12 examples of careers in natural sciences and reasons to pursue them

For those with an innate curiosity about the natural world, careers in the natural sciences offer the opportunity to learn, grow, and make impactful discoveries continually. The natural sciences encompass fields ranging from physics and astronomy to environmental science and microbiology. Each discipline provides intellectual challenges and rewards for helping advance our scientific understanding.

Left chemist, and right shows a botanist

As a natural science professional, you may find yourself designing innovative experiments in a laboratory, conducting field research in exotic locales, developing models to tackle big questions, or collaborating with other experts to uncover new knowledge. It will require focus and determination, but the potential for growth and discovery is immense.

With a natural science career, you can ask questions, test theories, make observations, analyze data, and keep pushing the boundaries of human knowledge.

Why pursue a career in the natural sciences?

Before jumping into specific natural science careers, let’s first discuss why this field is worth considering:

  • Follow your innate curiosity – If you’ve always been interested in understanding how the natural world works, a science career allows you to turn your passion into a profession.
  • Continually learn and grow – Science is ever-evolving, with discoveries each day. You’ll enjoy a lifelong journey of learning.
  • Leave a positive impact – Many science careers better our lives and environment through medical breakthroughs, sustainability solutions, and increased understanding.
  • Engaging and challenging work – Every day brings new intellectual challenges to solve meaningful problems through critical thinking, analysis, and research.
  • Excellent job prospects and growth – STEM careers are projected to grow by 8% over the next decade, faster than all occupations. The need for scientific skills will only increase.
  • Competitive salaries – Natural science careers are financially rewarding, with most offering salaries well above the national median.

If you’re intellectually curious, love solving complex problems through scientific inquiry, and want to make a difference, the natural sciences have much to offer.

Now, let’s explore some top career options within various fields.

Careers in Natural Sciences

We can start with life sciences that focus on living organisms and include diverse disciplines like biology, botany, ecology, and zoology. We can then continue with those who gaze up at the stars in wonder or are curious about the forces shaping our planet; the earth and space sciences provide the perfect outlet. And then, for analytical thinkers who want to understand what things are made of and how they behave, physics and chemistry offer rewarding opportunities to experiment and discover. Here are some prominent career paths:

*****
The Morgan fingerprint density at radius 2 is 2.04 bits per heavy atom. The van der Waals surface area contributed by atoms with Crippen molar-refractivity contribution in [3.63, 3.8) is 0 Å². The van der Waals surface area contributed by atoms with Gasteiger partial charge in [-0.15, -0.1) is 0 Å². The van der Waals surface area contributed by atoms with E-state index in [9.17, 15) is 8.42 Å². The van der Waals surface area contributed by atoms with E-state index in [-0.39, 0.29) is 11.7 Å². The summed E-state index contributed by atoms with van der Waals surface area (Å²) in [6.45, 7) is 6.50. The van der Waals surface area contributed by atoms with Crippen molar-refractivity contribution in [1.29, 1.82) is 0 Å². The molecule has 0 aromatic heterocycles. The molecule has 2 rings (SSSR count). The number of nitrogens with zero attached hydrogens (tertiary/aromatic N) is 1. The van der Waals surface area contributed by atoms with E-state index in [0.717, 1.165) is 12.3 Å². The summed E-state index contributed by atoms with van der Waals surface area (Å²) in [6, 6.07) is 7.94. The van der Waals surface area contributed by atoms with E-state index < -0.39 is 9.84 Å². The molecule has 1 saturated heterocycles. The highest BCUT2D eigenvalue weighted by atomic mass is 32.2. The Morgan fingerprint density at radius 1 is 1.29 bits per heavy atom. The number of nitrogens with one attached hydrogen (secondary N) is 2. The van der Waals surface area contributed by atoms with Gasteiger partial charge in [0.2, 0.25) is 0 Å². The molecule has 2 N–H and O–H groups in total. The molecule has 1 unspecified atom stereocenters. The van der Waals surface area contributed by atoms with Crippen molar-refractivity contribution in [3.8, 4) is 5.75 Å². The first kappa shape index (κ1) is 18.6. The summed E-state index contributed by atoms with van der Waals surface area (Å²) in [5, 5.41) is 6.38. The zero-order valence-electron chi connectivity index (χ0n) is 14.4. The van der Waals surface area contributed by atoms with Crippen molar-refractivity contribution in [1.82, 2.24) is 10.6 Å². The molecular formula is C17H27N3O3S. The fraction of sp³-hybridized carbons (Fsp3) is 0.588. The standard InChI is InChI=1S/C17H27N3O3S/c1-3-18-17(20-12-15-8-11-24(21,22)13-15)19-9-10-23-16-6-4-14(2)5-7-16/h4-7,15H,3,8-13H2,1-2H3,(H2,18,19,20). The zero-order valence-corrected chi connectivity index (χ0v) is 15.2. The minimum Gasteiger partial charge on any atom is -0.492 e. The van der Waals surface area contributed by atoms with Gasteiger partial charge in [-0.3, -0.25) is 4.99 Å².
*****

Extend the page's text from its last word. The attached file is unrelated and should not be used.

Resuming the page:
1. Biologist

Biologists on a beach

As a biologist, you study living organisms and their relationship to their environment. Depending on your specialty, you might investigate an organism’s molecular biology, physiology, behavior, classification, or ecosystem role.

Common types of biologists include:

  • Molecular biologist – Study DNA, RNA, proteins, and how they interact in cells.
  • Microbiologist – Examine bacteria, viruses, fungi, and other microorganisms.
  • Marine biologist – Explore ocean ecosystems and aquatic organisms.
  • Conservation biologist – Manage and protect biodiversity in endangered habitats and species.

As a biologist, you’ll design studies, collect field observations, perform lab experiments, analyze data, write scientific papers, and collaborate with other scientists. Some of the most sought-after qualities employers seek are critical thinking, analytics, attention to detail, and communication skills.

You’ll need a bachelor’s degree in biology or a related field like biochemistry or ecology. Many positions prefer or require a master’s or doctorate. The median salary is $71,650 but can reach $117,000 for top scientists.

2. Zoologist

Female zoologist caring for a cheetah

Zoologists specifically study animal species’ physiology, behaviors, genetics, classification, habitats, and diseases. They may observe animals in controlled lab settings or natural environments.

Their research contributes to improved human health, wildlife conservation, and managing ecosystems impacted by invasive species or pollution. As a zoologist, you must be observant, patient, and willing to work outdoors at times. Strong written and verbal communication skills will also make a difference in the eyes of a potential employer.